Authors: Gregory Shaffer and Mark Pollack
Title: Regulating Between National Fears and Global Disciplines: Agricultural Biotechnology in the EU
In this paper, we develop three interrelated arguments about the nature of GMO regulation and the challenges that it poses to the European Union (EU). First, we highlight the inherently multi-sectoral nature of GMO regulation, which links together the internal market with industrial policy, research and technological development, environmental policy, food safety, agriculture, and international trade. As a multi-sectoral issue, the regulation of GMOs raises the challenge of coordinating policymaking horizontally among a large number of public and private actors with diverse perspectives about the aims and the content of EU regulation. Second, we emphasize the multi-level nature of the process, which involves overlapping and sometimes conflicting regulations promulgated at the national, supranational/EU, and international levels. As such, EU policy has faced sharp political and legal challenges both from below (in the form of national revolts against the licensing of individual GM foods and crops) and from above (in the form of challenges from other countries within the World Trade Organization, or WTO). Third, the regulation of GM foods and crops is an instance of a broader category of “risk regulation,” in which government actors are called upon to adopt regulations about the acceptable degree of risk posed to society by products or industrial processes. Such decisions about risk regulation – including the regulation of GMOs – not only mobilize diverse interest groups, they also raise fundamental normative questions about the degree of risk judged to be acceptable to society, as well as about the roles of science and politics in the regulation of risk under uncertainty. As such, risk regulation raises fundamental questions of the legitimacy of decision-making at different levels of government, and, in particular, for our case, at the supranational level of EU institutions.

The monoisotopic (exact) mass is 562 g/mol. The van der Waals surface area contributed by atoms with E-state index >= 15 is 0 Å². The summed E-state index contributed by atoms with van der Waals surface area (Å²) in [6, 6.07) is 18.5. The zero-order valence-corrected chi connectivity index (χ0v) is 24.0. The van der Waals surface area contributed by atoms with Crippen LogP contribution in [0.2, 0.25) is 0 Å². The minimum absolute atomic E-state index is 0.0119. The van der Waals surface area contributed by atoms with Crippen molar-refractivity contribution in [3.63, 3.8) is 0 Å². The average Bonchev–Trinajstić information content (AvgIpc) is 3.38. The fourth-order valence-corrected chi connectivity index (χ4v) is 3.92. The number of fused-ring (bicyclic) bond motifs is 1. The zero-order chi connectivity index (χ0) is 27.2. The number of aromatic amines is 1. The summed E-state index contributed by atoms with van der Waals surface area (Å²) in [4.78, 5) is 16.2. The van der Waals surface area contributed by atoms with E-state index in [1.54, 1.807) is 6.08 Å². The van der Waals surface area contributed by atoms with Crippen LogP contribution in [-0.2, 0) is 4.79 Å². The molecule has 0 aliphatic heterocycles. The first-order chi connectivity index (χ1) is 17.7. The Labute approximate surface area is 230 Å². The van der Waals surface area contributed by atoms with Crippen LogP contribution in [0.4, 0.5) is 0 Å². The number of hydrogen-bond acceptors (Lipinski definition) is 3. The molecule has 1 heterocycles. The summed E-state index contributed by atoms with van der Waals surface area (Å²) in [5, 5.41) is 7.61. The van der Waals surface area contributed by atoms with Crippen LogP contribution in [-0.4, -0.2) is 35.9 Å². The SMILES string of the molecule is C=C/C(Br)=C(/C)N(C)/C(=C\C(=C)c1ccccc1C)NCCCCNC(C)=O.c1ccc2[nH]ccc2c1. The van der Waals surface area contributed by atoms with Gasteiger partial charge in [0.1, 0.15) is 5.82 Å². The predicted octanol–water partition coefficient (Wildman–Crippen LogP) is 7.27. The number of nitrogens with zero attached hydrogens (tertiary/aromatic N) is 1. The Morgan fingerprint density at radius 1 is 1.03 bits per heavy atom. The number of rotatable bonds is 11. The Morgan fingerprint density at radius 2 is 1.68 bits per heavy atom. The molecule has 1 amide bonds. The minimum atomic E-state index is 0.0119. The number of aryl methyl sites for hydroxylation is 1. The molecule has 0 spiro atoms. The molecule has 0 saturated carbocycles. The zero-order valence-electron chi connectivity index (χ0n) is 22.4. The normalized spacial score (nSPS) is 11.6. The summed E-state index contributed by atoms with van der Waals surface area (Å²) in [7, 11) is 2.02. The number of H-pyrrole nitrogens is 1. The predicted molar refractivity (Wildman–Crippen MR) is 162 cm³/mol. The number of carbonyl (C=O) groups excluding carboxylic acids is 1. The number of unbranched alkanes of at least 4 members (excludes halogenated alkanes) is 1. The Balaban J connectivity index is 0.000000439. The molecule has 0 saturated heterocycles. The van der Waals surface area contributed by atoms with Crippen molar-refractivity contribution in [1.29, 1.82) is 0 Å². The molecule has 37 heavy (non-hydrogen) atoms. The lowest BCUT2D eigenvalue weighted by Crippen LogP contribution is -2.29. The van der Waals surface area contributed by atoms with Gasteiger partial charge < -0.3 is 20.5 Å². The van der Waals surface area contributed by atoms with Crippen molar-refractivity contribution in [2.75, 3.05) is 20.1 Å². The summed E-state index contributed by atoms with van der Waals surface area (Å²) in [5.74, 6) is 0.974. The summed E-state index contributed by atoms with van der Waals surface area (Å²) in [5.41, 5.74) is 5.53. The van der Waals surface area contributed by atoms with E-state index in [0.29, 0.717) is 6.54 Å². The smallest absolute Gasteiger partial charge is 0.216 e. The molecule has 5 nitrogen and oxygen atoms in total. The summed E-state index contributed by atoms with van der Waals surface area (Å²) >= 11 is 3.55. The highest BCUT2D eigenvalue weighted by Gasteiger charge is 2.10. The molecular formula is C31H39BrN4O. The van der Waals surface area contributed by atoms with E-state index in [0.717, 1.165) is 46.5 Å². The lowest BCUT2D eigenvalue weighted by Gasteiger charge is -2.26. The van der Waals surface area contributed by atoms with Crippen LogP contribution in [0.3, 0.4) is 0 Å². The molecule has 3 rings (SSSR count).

** rtf is a (more or less) universally readable format. Just download the file, which can be opened in most word processors.
Last updated on December 12th, 2004